AP 4025 Philosophy and Criteria for Associate Degree and General Education - Administrative Procedures, Chapter 4 Academic Affairs

  • References: Title 5 Section 55061; Accreditation Standard II.A.3

The successfully completed Associate in Arts General Education pattern may be applied to one or more Associate in Arts degrees; the successfully completed Associate in Science General Education pattern may be applied to one or more Associate in Science degrees.

Upon completion of graduation requirements, the major field will appear on the student’s permanent record, all transcripts, and on the diploma. Students may satisfy graduation requirements in effect at the first time of attendance at Ohlone College or regulations current at the time the student files for and receives a degree and/or certificate. Whichever catalog year is selected, all graduation requirements must be completed within that pattern. Of the 60 units required for graduation, 12 units must be completed at Ohlone College.

A Graduation Application must be submitted no later than the end of the eighth week of the semester in which the student expects to complete requirements. Please refer to the Academic Calendar in the Class Schedule for specific dates. College transcripts of all prior work must be on file in the Office of Admissions and Records on the Fremont campus before the application can be processed. The student’s transcript will certify the student’s graduation as either the last day of Fall Semester, Spring Semester, or Summer Term, as appropriate. There is only one formal commencement ceremony held each year at the end of the Spring Semester. All graduates who complete requirements during the academic year or the ensuing Summer Term are encouraged to participate in the graduation ceremony. Students with a cumulative grade point average in all college work applied toward the degree between 3.20 and 3.49 inclusive will graduate “With Honors.” All students with a cumulative GPA between 3.50 and 4.00 inclusive will graduate “With Highest Honors.” These notations will be included on the diploma.

General Education courses provide a comprehensive and well-rounded education that promotes the student’s personal, cultural, and intellectual growth. Completing these courses will promote personal awareness and growth as students adapt and grow in a changing world with a comprehension of the past, present, and future and an enhanced ability to address social, ethical, and philosophical issues.

Students will grow culturally, developing an appreciation of human differences and cultural heritages which will enhance their ability to live interdependently as ethical citizens within a culturally diverse and complex world. Finally, completing general education courses will instill intellectual curiosity and analytical thinking conducive to lifelong learning. Development of skills in such varied fields as the natural sciences, the social sciences, fine arts and humanities, English composition, mathematics, critical thinking, foreign languages, cultural diversity, physical education, and information competency will enable students to transfer and apply knowledge in multiple domains and solve everyday life problems.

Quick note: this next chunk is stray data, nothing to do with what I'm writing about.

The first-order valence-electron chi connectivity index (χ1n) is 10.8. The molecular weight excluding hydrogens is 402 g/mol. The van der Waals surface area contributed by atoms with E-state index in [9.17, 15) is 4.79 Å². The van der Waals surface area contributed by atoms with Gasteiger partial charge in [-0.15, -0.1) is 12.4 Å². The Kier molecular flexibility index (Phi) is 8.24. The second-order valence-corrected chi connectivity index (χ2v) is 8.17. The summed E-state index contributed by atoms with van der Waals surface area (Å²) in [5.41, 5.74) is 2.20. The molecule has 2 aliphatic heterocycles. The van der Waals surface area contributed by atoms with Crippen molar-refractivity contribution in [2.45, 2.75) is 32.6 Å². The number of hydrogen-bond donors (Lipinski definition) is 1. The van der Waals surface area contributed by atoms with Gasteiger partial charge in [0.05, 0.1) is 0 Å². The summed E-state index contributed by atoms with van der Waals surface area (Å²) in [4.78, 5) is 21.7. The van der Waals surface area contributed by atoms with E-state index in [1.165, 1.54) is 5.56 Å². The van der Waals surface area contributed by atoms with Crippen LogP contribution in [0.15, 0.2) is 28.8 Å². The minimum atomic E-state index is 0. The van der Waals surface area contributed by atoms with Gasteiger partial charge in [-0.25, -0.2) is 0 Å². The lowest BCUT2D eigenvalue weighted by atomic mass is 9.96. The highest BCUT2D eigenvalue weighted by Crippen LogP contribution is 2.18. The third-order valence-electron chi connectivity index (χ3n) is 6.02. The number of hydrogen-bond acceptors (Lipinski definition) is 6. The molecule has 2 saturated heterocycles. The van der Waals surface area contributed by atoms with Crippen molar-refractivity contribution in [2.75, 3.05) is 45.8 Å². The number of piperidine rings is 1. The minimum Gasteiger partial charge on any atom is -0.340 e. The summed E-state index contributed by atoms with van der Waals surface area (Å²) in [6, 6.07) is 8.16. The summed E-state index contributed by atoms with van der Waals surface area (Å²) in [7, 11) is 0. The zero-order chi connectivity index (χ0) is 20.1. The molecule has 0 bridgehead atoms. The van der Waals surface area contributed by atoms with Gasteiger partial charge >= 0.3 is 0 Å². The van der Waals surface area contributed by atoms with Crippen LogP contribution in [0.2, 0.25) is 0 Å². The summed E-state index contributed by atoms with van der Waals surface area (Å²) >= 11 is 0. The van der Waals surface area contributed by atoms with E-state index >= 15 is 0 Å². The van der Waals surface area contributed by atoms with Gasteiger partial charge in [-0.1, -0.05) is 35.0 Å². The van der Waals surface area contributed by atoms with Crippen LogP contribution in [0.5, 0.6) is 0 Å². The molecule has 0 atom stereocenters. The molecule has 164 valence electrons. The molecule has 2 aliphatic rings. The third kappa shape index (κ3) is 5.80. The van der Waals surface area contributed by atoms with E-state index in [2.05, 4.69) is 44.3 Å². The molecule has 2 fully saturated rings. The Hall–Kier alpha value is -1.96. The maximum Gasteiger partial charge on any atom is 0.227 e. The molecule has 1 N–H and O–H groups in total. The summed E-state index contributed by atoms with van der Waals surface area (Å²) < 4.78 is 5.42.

The Ohlone College General Education pattern requires a minimum of 18 units in completing an Ohlone-specific general education pattern, including cultural diversity, wellness, and information competency components. The General Education pattern is recommended for students whose immediate goal is to complete an associate degree with either a general or occupational major. Students who desire to complete an Associate in Arts for Transfer or an Associate in Science for Transfer should opt for the CSU Breadth Pattern or Intersegmental General Education Plan. In some occupational majors students may be required to complete more than 60 units to obtain an associate degree. Students are advised to consult with a counselor.

The following information presents the General Education Philosophy and Student Learning Outcomes for the Ohlone College General Education pattern. The major areas include:

  1. Natural Sciences
  2. Social and Behavioral Sciences/American Institutions
  3. Fine Arts/Humanities
  4. Analytical Thinking and Oral Communication
  5. Physical Education/Wellness
  6. Cultural Diversity
  7. Information Competence

Area I Natural Sciences

Courses in the natural sciences are those which examine the physical universe, its life forms, and its natural phenomena. To satisfy the General Education requirement in natural sciences, a course shall be designed to help the student develop an appreciation and understanding of the scientific method, and encourage an understanding of the relationships between science and other human activities. This category includes introductory or integrative courses in astronomy, biology, chemistry, general physical science, geology, meteorology, oceanography, physical geography, physical anthropology, physics, and other scientific disciplines.

Student Learning Outcome:

Upon receipt of an associate degree from Ohlone College, a student will be able to analyze and apply concepts of biological and/or physical science obtained through the scientific method.

Area II Social and Behavioral Sciences

Social and behavioral science courses increase the understanding of individual and group-influenced behavior in a variety of contexts: geographic location, economic structures, historical background, political institutions, social groups, societies, and the individual person. Courses will challenge students to think critically about these contexts and should promote appreciation of how societies and social subgroups operate within them. Courses will also develop students’ abilities to recognize and apply appropriate methods of inquiry to the particular social science areas that they are studying.

Student Learning Outcomes:

Upon receipt of an associate degree from Ohlone College, a student will be able to: